Chapter 4 describes the physical and human resources of the health system. Primary health- care services are delivered at 546 facilities, including family health centre, soum health centres and intersoum xvi hospitals, and village hospitals. Referrals are sent to 36 secondary care general hospitals owned by local governments. There are 17 tertiary general hospitals and specialized centres, all located in the capital city. Funding allocated for capital investment, which is budgeted separately from recurrent expenditures, has been increasing and the share of the total health expenditure spent on physical infrastructure has increased from 4% in 2006 to 15.4% in 2010. This funding includes investment for medical equipment. The major challenge with medical equipment remains its maintenance at the rural level facilities. Advances in health technology and budgetary pressures have helped shift the focus from hospital-based curative services to outpatient diagnostic services and treatment. The MOH employs around 41 000 people in the public health workforce, and along with the education sector, accounts for 60% of all civil servants. The health system is overly dependent on doctors with too few allied health staff, especially nurses, making it expensive and inefficient. The MOH is trying to increase the number and quality of nurses but further policy and budgetary changes are needed for any impact. The MOH is also taking numerous steps to improve working conditions of allied health staff and introduce incentives to work in rural areas. In terms of coverage, there are fewer primary care physicians per 1000 population in Ulaanbaatar than in the rural areas, due mostly to the heavy rural-urban migration. This is reversed when talking about secondary care doctors; all tertiary care doctors are in Ulaanbaatar.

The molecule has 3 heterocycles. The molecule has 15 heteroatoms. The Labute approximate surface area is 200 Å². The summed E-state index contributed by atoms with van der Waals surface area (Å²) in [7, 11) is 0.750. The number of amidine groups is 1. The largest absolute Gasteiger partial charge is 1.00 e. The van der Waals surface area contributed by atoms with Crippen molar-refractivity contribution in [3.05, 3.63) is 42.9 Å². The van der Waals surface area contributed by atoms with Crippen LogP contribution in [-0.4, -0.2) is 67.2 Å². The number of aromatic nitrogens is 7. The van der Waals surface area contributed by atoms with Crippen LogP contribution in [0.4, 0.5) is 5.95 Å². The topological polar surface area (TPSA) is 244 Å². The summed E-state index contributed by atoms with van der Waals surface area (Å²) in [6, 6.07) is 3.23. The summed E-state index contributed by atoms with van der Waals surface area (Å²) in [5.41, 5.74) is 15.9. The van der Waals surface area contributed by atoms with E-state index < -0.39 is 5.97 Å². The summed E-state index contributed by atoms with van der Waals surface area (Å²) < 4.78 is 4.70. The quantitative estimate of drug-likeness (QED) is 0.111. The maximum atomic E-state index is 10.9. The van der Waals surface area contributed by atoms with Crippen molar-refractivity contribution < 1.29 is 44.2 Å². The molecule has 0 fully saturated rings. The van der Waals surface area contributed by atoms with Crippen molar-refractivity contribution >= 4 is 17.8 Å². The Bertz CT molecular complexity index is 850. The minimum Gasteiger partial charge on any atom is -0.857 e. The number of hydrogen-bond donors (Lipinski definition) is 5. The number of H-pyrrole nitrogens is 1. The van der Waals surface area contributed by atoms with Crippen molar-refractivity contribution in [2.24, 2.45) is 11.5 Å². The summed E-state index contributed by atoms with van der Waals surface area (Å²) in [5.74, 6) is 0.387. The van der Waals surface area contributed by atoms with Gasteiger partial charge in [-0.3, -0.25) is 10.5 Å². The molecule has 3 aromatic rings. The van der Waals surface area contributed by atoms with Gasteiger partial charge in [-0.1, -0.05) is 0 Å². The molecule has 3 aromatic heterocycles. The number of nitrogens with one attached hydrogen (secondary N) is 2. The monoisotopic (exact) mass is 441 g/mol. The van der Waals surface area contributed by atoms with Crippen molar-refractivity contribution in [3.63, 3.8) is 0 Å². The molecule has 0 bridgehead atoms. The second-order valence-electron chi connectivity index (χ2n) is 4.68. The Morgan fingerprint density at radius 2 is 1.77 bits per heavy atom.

Chapter 5 describes the delivery of services. It describes the three main packages of services described in the Health Sector Strategic Master Plan: essential health care, complementary/secondary services, and other/tertiary health services. These services are provided at three different levels.